BilltoMobile is expanding its direct carrier billing relationship with Verizon Wireless to process transactions from other payment platforms starting with mobile payment start-up Boku. The agreement allows Boku to tap into BilltoMobile’s direct billing gateway and will greatly expand the number of merchants and consumers who can use direct billing on Verizon. BilltoMobile’s deal with Boku is non-exclusive so BilltoMobile could also process transactions from Zong and other payments providers as well.
BilltoMobile last year secured the first U.S. carrier billing deal when it agreed with Verizon Wireless to process payments directly through the carrier’s billing system. The deal allows BilltoMobile to charge merchants significantly less in fees than premium SMS, which has been one of the primary ways that people charged their purchases to their phone. With direct billing, merchants can expect to pay fees in the mid-teens of a transaction cost, rather than the 50 percent they are charged for premium SMS. With lower fees, BilltoMobile allows merchants to offer carrier billing for a lower price, which can help spur on more impulse purchases of mostly digital goods.
Carrier billing is powerful because it’s easy and secure for consumers. They enter in their phone number when they want to buy something and then get a text message to approve their purchase. In a Nielsen survey last year, respondents said carrier billing is their preferred way of downloading apps, ahead of credit cards. Though carrier billing works primarily for digital goods, the potential is for the system to work for more physical items. Danal Co. of South Korea, the largest shareholder of BilltoMobile said it has processed $4 billion in payments with carrier billing with 20 percent of transactions in Korea for physical goods.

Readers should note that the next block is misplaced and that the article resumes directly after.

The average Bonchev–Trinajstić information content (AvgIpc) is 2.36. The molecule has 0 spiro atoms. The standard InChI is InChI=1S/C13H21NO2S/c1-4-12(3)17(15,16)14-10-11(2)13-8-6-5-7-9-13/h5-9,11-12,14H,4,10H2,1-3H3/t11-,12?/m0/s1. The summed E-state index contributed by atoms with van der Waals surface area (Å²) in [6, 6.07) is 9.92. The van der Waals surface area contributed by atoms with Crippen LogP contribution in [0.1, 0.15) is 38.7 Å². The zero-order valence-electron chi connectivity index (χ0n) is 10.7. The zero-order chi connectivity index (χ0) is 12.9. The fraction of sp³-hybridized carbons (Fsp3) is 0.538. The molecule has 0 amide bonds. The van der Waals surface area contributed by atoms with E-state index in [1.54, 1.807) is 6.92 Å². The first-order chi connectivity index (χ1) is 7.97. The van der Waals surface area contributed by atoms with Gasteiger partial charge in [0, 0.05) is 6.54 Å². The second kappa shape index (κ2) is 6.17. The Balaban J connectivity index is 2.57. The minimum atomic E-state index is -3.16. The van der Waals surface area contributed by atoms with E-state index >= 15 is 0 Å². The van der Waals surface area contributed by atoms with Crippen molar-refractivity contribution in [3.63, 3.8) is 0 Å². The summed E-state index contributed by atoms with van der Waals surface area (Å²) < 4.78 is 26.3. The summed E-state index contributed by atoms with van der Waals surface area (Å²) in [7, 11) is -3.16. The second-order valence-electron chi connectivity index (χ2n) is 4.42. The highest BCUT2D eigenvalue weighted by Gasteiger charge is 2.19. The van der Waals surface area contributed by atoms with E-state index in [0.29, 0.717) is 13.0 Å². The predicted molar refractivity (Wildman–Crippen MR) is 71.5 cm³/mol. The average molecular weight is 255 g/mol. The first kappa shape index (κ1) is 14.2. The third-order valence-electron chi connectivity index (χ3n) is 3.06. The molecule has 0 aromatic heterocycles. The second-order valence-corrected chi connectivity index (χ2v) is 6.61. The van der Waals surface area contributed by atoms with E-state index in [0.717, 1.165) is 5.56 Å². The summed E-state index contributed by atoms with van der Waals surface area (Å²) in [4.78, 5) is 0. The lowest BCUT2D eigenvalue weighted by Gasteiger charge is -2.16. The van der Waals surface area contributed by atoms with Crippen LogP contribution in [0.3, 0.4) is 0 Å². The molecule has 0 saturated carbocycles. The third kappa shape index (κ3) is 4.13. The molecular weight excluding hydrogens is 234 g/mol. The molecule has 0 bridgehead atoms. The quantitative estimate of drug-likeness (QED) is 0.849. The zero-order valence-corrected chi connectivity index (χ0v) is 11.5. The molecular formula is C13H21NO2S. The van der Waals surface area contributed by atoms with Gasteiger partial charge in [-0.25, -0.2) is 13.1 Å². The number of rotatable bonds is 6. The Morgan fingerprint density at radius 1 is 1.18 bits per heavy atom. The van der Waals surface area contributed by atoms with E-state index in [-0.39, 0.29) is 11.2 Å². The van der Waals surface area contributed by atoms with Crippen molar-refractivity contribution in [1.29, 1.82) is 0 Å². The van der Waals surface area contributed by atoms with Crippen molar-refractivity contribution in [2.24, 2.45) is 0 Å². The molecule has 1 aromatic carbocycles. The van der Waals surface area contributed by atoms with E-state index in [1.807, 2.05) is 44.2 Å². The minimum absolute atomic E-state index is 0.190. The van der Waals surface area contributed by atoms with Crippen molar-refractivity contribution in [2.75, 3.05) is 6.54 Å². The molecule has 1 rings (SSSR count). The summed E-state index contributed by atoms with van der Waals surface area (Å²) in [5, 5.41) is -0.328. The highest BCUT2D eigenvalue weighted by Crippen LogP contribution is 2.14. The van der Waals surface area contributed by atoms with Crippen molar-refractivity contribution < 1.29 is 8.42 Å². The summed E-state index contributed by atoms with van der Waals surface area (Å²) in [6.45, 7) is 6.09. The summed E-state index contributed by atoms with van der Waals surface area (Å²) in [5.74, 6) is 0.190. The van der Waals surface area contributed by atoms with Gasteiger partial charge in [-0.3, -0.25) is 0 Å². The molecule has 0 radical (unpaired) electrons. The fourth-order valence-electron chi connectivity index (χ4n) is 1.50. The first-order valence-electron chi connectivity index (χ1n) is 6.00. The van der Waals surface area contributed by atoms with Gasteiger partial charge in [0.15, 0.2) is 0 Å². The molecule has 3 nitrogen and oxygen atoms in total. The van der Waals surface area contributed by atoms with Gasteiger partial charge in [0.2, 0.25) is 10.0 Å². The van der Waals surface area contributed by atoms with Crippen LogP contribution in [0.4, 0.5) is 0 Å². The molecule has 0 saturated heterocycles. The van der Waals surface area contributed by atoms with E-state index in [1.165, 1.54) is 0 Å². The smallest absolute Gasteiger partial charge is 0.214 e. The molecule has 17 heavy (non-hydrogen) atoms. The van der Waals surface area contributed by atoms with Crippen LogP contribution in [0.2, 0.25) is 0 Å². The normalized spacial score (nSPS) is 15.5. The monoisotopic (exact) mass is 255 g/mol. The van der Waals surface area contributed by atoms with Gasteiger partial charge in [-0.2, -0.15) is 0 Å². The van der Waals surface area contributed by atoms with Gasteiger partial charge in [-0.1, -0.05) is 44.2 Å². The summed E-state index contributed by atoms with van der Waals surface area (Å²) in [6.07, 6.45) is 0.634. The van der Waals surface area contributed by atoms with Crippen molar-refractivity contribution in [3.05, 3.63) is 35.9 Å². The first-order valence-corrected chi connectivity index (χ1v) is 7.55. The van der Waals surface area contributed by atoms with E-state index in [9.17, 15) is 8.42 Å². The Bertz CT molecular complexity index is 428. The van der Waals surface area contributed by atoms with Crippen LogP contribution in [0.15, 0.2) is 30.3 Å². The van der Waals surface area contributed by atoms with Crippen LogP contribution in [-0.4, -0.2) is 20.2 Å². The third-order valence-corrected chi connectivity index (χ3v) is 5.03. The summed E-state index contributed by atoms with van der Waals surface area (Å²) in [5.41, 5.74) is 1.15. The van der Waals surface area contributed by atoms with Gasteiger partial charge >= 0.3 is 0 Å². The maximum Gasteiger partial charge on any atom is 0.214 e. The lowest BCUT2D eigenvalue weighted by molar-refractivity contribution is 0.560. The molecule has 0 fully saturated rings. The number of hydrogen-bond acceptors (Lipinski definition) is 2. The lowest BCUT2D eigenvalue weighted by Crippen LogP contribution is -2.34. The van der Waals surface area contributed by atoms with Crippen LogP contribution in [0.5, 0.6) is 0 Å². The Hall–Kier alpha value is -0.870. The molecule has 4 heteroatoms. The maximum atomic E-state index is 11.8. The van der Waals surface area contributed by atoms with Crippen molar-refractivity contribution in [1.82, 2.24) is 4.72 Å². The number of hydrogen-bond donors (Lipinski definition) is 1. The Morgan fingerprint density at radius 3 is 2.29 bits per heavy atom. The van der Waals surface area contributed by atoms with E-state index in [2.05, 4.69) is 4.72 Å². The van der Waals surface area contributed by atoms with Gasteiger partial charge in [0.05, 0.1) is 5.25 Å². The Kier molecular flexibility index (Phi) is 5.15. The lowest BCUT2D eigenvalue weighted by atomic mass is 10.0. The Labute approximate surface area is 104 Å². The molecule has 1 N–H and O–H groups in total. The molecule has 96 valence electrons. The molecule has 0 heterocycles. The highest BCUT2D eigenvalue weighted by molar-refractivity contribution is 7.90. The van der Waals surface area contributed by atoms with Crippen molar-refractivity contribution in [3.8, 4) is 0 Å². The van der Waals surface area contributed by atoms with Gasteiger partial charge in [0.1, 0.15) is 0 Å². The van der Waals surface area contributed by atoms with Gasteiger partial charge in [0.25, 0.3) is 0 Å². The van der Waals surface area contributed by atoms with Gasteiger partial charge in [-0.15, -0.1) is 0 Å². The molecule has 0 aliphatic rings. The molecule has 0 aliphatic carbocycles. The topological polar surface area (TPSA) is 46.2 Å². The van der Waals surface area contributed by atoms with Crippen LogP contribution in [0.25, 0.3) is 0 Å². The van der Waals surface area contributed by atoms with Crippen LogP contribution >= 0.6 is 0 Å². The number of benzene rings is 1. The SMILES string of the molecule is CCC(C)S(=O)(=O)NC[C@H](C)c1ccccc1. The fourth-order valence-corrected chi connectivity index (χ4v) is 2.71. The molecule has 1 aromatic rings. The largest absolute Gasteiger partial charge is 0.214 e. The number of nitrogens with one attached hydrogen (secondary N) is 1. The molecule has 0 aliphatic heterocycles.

By opening up its payment system to other providers, BilltoMobile is able to leverage its existing integration with Verizon Wireless to process a whole lot more payments. BilltoMobile has relationships with a few dozen merchants. Boku, which uses a combination of direct carrier billing and premium SMS, deals with hundreds of merchants including Facebook, Electronic Arts and eBay Classifieds. For Boku and others, the arrangement allows it to connect to Verizon’s carrier billing system, which will give its merchants the ability to lower prices for consumers and be more flexible with their pricing.
The BilltoMobile deal provides more momentum for carrier billing in the U.S. Last October, AT&T announced trials of carrier billing with BilltoMobile, Boku and Zong. It’s likely Boku will also try to secure its own direct deals with Verizon and other carriers. But the integration work takes time. Working with BilltoMobile allows Boku and others to add carrier billing immediately.
This is one deal in what’s looking like a huge year for mobile payments. With Apple and Google gearing up on the near field communications front and PayPal going all in on mobile, we’re seeing some big players position themselves to get a piece of what could be a huge pie. We’ve reported that mobile payments, in all its forms, could be worth an estimated $633.4 billion by 2014. Carrier billing is one slice of the pie and is largely aimed at digital goods for now. Because of its higher fees compared to credit cards, it won’t be able to replace credit cards in many cases and is not as well positioned right now to tackle in-store point of sales transactions. But as it grows, and fees decrease, carrier billing could be an important way for consumers to pay for goods of all kinds in the future.
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